Nár Tinwen (or: a Journey of Names)
8. A Hidden Lamp
'Lady Vana', she prayed, 'relieve me! I cannot bear this new burden. He died for me, he whom I loved more than life itself! Take my life, o lady! I cannot live any longer!'
But she lived, and walked away, and went with those that had come from Laurelindorenan, for she sought to share her grief with her beloved friend, Alatáriel.
'I believe your story is not written yet,' said Alatáriel, 'Indeed I believe you shall yet be comforted and comfort another.'
'All the world is a burden to me, and my life has no joy because my love is dead!'
'Then mourn! Mourn with all your heart! Sing the lament of Gil-Galad, and it shall be the most beautiful song ever sung of him! And the sorrow will pass, and you will see the clouds opening once again.'
Time and the magic of Lothlorien healed indeed Tinwen's wounded heart. She gathered new strength. But her appearance had changed once again; now her hair was silver and she looked, if not old, mortal.
One day Tinwen just felt like having had enough time of sorrow and comfort. Now it was time to open a new page in the book of her life, to find a new place and yet another name for herself. So, on a spring morning, having bid everyone farewell, she walked away from Lorien, not looking back.
Tinwen hardly saw the world through which she was walking, for she was puzzled by strange thoughts. The night before, Alatáriel had taken her to the Mirror. And there she had seen a man and woman. Beren and Luthién. And Quetondo, the Speaking Stone, had given her a strange prophecy: 'Once you have loved too much, once too little, once too briefly. Soon you will love all too long!'
The road took Tinwen to Osgiliath, where she served three kings as an educator of the royal children, known only by the name of Nanny Wen. But no mortal man was anything like Lord Eönwë or king Ereinion, fair though they were, sea-eyed, and though many courted her earnestly. A mere servant she was, but the dream of many a nobleman of the Númenorean race. Their advances became so disturbing that she had to leave the entire country.
Tinwen decided now to do something she ought to have done aeons ago: to get to know the people of Aulë, the dwarves. She took the form of a grey-haired dwarf-woman and made her way to Khazad-dûm.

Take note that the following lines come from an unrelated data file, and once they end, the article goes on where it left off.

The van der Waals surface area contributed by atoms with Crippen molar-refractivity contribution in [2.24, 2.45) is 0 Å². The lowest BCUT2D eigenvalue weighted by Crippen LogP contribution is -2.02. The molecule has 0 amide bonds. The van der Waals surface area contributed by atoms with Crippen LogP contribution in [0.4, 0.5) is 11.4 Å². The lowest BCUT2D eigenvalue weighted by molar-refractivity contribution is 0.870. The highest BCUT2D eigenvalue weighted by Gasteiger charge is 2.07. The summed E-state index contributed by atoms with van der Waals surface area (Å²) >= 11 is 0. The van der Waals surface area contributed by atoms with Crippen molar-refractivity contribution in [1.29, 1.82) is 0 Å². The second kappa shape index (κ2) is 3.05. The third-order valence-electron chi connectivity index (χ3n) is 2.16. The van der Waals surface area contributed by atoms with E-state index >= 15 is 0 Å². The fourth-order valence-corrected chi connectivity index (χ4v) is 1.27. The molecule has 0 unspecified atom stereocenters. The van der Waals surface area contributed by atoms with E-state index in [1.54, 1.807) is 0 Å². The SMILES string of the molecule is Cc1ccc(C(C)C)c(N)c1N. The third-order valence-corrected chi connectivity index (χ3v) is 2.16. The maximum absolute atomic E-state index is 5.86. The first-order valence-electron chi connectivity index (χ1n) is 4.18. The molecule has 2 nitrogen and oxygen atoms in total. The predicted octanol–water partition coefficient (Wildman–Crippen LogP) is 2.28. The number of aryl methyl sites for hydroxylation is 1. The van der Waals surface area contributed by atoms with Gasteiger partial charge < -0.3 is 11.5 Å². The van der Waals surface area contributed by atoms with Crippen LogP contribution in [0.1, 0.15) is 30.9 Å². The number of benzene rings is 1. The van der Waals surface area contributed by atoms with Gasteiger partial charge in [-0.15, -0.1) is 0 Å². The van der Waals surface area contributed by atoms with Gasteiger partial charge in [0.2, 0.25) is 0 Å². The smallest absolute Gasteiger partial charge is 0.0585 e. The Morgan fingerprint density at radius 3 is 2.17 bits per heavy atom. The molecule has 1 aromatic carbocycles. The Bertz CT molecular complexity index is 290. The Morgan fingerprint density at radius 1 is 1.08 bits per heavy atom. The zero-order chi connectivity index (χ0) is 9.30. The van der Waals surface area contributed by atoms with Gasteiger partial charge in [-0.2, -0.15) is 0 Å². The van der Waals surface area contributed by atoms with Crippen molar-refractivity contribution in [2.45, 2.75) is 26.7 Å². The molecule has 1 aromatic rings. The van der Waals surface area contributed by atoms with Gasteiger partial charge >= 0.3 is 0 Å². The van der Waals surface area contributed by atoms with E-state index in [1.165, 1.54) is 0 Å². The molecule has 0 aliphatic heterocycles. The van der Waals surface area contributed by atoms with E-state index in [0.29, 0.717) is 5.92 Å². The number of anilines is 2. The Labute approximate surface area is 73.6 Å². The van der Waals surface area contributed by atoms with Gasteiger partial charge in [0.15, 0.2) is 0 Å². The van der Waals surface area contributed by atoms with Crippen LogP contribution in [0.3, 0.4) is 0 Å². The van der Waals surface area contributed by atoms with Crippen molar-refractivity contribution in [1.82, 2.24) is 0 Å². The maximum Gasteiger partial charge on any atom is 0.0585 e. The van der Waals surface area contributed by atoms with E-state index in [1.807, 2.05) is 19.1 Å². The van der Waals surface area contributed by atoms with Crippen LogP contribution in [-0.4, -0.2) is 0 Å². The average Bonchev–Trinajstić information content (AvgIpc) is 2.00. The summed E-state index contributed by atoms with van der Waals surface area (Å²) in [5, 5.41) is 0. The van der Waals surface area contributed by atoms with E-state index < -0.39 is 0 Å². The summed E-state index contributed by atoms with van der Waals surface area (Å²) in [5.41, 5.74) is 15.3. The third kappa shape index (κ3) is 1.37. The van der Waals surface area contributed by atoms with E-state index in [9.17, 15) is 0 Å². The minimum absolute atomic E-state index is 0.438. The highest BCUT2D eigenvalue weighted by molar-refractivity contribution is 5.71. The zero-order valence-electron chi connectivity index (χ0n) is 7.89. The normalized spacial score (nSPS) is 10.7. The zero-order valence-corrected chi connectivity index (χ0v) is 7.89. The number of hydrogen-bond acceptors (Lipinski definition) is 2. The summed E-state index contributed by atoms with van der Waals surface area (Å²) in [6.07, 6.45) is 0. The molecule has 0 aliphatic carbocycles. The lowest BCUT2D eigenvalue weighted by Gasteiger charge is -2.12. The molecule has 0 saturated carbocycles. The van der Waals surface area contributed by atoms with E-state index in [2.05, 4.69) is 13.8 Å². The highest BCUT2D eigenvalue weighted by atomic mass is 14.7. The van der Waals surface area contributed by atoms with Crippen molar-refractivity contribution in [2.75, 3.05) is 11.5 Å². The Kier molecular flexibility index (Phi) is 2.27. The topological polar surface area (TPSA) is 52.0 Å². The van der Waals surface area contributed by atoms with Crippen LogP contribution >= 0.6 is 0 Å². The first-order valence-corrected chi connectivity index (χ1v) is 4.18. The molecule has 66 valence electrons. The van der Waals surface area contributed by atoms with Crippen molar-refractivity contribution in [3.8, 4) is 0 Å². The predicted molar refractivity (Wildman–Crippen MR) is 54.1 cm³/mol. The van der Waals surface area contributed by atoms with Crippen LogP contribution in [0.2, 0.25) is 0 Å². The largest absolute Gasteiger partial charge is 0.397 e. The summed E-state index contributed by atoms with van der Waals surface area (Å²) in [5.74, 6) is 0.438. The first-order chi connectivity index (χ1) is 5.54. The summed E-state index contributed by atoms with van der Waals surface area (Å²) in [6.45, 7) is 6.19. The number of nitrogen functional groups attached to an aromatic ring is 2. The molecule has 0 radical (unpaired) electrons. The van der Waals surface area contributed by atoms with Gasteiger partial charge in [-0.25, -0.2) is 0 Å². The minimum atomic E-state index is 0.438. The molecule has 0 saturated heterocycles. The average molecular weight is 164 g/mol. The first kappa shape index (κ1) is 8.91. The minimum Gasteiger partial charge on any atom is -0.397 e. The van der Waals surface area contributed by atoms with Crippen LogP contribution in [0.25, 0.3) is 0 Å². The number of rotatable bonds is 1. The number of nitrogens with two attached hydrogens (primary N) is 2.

There she studied the craft of the mastersmiths and even tried to remove the black necklace that burdened her. Whatever the dwarves called her is not known.
She remained under the mountais until the very end, and when the balrog came, she challenged it, but lost hopelessly and barely managed to survive. She then went to Imladris, although the memories that a certain balcony there brought her were hard to face. Imladris became her home for almost a millennium. There she could be alone and think, visiting Lothlorien whenever she pleased.
Of kings she thought, and kingdoms, darkness she contemplated, and light everlasting. More and more her thoughts turned westward with longing. She thought, maybe she ought to go to the Havens, to be close to the sea, even though she was still bound to Middle-Earth.
This is a work of fan fiction, written because the author has an abiding love for the works of J R R Tolkien. The characters, settings, places, and languages used in this work are the property of the Tolkien Estate, Tolkien Enterprises, and possibly New Line Cinema, except for certain original characters who belong to the author of the said work. The author will not receive any money or other remuneration for presenting the work on this archive site. The work is the intellectual property of the author, is available solely for the enjoyment of Henneth Annûn Story Archive readers, and may not be copied or redistributed by any means without the explicit written consent of the author.